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Mac at the Crossroads

Will Apple seize the opportunity to grow its market share?

Regular readers know I’ve always been a Mac fan. But we now cover Mac-related topics a lot less than we did before we got the results back from our recent readership study. The survey indicates that only about 5 percent of our readers are interested in Mac-related topics, which is about the Mac’s market share. I had hoped that OS X would elevate that number, but it hasn’t happened yet. When and if it does, I will gladly increase our Mac content. Until then, our coverage of MacWorld will just have to do.

Speaking of MacWorld, Steve Job’s keynote indicates that Apple is content to chip away at the Windows hegemony with programs that you can’t find in Microsoft’s environment– iTunes, iPhoto, iMovie, iDVD, etc. The latest are iCal and iSync, which synchronizes all calendar and address-book listings for individuals or companies across multiple devices–PDAs, mobile phones, laptops, PCs, servers, etc. The program solves a problem for Mac users I talked about in my April Insights column. I thought the problem wouldn’t be solved until more exotic technologies like transferable core PCs matured. It’s here now for Mac users, and Windows users will just have to switch if they want to solve this problem. (Or just wait longer, as they have for the iPod. Apple announced at the show that it has uncharacteristically made an iPod for Windows which will use MusicMatch not iTunes.)

Unlike the other “iApps,” iSync seems targeted at businesses rather than consumers. Apple has never made a dent in the enterprise, where Microsoft’s 95 percent overall market share approaches 99 percent. A lot has been made recently about whether the Mac will start to make inroads into this market, with Apple and Microsoft trading jabs about whether Apple has done a good job marketing to business users. Obviously it hasn’t. If it had done a decent job, it would have better numbers by now, especially since OS X is a superior operating system for businesses.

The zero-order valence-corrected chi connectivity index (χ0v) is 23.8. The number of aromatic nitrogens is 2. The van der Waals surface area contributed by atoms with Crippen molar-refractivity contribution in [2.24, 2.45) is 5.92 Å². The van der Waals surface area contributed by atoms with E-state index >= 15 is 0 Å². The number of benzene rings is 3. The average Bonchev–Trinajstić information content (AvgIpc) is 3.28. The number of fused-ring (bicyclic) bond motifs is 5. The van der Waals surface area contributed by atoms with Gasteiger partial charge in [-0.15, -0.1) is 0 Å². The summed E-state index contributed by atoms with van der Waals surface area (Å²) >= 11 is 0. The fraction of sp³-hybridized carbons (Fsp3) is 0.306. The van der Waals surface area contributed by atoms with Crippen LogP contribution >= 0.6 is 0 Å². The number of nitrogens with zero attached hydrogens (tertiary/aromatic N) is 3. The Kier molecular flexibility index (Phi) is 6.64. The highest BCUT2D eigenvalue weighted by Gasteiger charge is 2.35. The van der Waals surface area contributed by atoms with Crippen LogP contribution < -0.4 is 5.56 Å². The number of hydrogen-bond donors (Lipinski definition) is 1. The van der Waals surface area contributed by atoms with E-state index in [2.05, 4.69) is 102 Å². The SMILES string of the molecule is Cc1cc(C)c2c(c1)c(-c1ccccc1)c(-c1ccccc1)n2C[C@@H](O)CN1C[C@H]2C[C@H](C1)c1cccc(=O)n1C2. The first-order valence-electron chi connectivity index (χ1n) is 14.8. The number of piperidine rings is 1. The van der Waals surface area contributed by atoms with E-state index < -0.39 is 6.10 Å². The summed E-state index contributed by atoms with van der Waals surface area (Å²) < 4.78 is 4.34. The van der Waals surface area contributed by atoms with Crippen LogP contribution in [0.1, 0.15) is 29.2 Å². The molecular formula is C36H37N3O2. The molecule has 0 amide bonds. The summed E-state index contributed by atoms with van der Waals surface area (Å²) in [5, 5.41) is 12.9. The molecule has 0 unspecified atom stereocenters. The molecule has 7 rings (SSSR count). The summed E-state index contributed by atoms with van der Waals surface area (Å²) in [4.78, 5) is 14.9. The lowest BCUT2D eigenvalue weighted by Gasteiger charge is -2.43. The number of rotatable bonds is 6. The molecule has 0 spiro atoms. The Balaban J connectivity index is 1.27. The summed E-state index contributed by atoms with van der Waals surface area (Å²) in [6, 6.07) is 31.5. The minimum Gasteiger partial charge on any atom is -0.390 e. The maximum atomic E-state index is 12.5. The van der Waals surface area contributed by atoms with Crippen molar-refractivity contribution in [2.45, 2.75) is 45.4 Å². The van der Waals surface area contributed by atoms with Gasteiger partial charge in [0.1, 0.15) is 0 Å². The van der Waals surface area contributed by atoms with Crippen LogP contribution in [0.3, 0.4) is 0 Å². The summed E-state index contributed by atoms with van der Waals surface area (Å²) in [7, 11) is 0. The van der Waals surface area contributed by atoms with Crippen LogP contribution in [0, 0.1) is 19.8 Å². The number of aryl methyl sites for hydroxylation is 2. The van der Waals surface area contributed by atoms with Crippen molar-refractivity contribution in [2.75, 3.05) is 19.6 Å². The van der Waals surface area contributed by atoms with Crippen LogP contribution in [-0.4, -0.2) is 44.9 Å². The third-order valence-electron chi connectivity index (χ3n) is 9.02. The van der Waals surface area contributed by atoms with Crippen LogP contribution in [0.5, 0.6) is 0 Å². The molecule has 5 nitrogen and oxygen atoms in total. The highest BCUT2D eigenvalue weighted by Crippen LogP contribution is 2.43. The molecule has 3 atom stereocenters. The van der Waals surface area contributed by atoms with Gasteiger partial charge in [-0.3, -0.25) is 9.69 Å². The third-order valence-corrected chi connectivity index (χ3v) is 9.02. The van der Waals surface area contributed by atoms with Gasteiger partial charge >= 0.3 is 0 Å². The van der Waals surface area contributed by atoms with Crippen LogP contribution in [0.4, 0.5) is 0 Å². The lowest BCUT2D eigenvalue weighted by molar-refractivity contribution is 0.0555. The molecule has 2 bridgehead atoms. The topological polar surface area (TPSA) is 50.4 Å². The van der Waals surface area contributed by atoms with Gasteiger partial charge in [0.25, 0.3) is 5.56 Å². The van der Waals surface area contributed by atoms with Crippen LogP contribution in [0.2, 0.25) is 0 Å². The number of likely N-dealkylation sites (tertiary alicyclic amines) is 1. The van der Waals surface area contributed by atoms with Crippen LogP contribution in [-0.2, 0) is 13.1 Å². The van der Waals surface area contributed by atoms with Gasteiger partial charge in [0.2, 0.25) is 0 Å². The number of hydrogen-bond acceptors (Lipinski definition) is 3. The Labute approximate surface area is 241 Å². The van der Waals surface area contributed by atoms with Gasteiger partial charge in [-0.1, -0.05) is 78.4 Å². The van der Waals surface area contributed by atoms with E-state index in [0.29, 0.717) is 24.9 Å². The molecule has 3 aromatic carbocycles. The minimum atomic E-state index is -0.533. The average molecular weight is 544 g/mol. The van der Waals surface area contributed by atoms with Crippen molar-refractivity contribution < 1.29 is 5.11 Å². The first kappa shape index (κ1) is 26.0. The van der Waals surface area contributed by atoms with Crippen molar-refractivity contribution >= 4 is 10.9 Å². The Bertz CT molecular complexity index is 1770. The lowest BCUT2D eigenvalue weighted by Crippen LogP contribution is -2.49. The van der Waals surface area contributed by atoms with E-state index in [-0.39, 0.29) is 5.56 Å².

Perhaps iSync is the beginning of a trend towards better business marketing. If not, the future looks grim for Apple. Why? Several reasons. Over the last few years, Apple has consistently lost market share in its bread-and-butter market–education. This is mostly due to cost issues but it also relates to one reason the Mac has had such a poor showing in enterprises; schools need solid networking and Apple is way behind in this key area. Without solid school presence, demand for Macs by recent graduates will not be there. More importantly, without better enterprise penetration, home users will see little reason to buy Macs. In my case, I had to order a PC for my home because there is no solid VPN software for my Mac, though this will be addressed in the September release of OS X 10.2 “Jaguar”, which includes a VPN client capable of connecting to Microsoft VPN servers. Similar issues related to business software compatibility (outside of Office) hinder Apple’s business penetration and affect home sales as well.

Jobs is finding out what the rest of the market has known for a long time. You can’t just focus on a couple of niche markets and hope to hold your own. The industry is holistic: education feeds both the home and the business markets, which feed each other. And Apple can no longer rely on the graphics market because Quark is single-handedly killing its efforts to get OS X upgraded in the high-end graphics houses. Quark just released its latest version of XPress for OS 9, forcing graphics houses that want the improved networking, stability, and speed of OS X to switch to Adobe InDesign. Most will just wait for a year or so for Quark to get its act together.

In the meantime, the enterprise is growing in importance for Apple. OS X needs a boost, and Microsoft is providing an opportunity with the growing frustrations from enterprise veterans in security and reliability, not to mention all the licensing headaches. Windows XP Service Pack 1 is exhibit A why a solid and secure operating system that runs most business applications should garner its share of converts. If Apple can manage to get a large enough contingent of converts, the competition can spur the industry to ramp up innovation again. Let’s hope it does.

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